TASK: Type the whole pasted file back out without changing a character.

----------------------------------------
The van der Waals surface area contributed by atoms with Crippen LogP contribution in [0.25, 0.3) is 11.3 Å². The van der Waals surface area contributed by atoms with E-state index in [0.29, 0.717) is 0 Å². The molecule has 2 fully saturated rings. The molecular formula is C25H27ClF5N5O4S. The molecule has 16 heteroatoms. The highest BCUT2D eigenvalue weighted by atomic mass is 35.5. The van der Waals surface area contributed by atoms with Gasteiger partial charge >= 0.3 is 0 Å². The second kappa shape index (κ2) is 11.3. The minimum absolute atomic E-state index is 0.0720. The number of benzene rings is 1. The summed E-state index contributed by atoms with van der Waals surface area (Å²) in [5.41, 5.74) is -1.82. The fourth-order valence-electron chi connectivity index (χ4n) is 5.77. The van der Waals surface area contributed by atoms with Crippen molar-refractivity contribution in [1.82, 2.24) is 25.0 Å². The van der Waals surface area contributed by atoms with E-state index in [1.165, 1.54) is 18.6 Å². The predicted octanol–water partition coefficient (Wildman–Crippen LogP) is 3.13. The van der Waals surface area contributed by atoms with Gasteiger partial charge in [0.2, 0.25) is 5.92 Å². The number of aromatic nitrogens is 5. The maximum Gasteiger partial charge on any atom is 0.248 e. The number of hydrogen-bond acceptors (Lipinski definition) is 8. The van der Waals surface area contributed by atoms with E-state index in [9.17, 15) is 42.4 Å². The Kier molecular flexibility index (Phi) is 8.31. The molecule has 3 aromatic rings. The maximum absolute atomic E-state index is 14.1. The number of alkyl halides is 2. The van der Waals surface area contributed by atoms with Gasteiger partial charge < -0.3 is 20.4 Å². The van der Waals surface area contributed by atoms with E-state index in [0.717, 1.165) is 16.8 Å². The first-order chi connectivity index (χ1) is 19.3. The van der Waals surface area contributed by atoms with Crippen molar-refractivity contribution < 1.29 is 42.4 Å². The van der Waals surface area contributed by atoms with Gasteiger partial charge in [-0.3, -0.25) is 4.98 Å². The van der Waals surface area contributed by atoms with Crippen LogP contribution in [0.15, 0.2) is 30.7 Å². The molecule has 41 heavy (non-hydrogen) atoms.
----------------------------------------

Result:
The van der Waals surface area contributed by atoms with Crippen LogP contribution in [0.25, 0.3) is 11.3 Å². The van der Waals surface area contributed by atoms with E-state index in [0.29, 0.717) is 0 Å². The molecule has 2 fully saturated rings. The molecular formula is C25H27ClF5N5O4S. The molecule has 16 heteroatoms. The highest BCUT2D eigenvalue weighted by atomic mass is 35.5. The van der Waals surface area contributed by atoms with Gasteiger partial charge >= 0.3 is 0 Å². The second kappa shape index (κ2) is 11.3. The minimum absolute atomic E-state index is 0.0720. The number of benzene rings is 1. The summed E-state index contributed by atoms with van der Waals surface area (Å²) in [5.41, 5.74) is -1.82. The fourth-order valence-electron chi connectivity index (χ4n) is 5.77. The van der Waals surface area contributed by atoms with Crippen molar-refractivity contribution in [1.82, 2.24) is 25.0 Å². The van der Waals surface area contributed by atoms with E-state index in [1.165, 1.54) is 18.6 Å². The predicted octanol–water partition coefficient (Wildman–Crippen LogP) is 3.13. The van der Waals surface area contributed by atoms with Gasteiger partial charge in [0.2, 0.25) is 5.92 Å². The number of aromatic nitrogens is 5. The maximum Gasteiger partial charge on any atom is 0.248 e. The number of hydrogen-bond acceptors (Lipinski definition) is 8. The van der Waals surface area contributed by atoms with E-state index in [9.17, 15) is 42.4 Å². The Kier molecular flexibility index (Phi) is 8.31. The molecule has 3 aromatic rings. The maximum absolute atomic E-state index is 14.1. The number of alkyl halides is 2. The van der Waals surface area contributed by atoms with Gasteiger partial charge < -0.3 is 20.4 Å². The van der Waals surface area contributed by atoms with E-state index in [0.717, 1.165) is 16.8 Å². The first-order chi connectivity index (χ1) is 19.3. The van der Waals surface area contributed by atoms with Crippen molar-refractivity contribution < 1.29 is 42.4 Å². The van der Waals surface area contributed by atoms with Gasteiger partial charge in [-0.3, -0.25) is 4.98 Å². The van der Waals surface area contributed by atoms with Crippen LogP contribution in [0.15, 0.2) is 30.7 Å². The molecule has 41 heavy (non-hydrogen) atoms.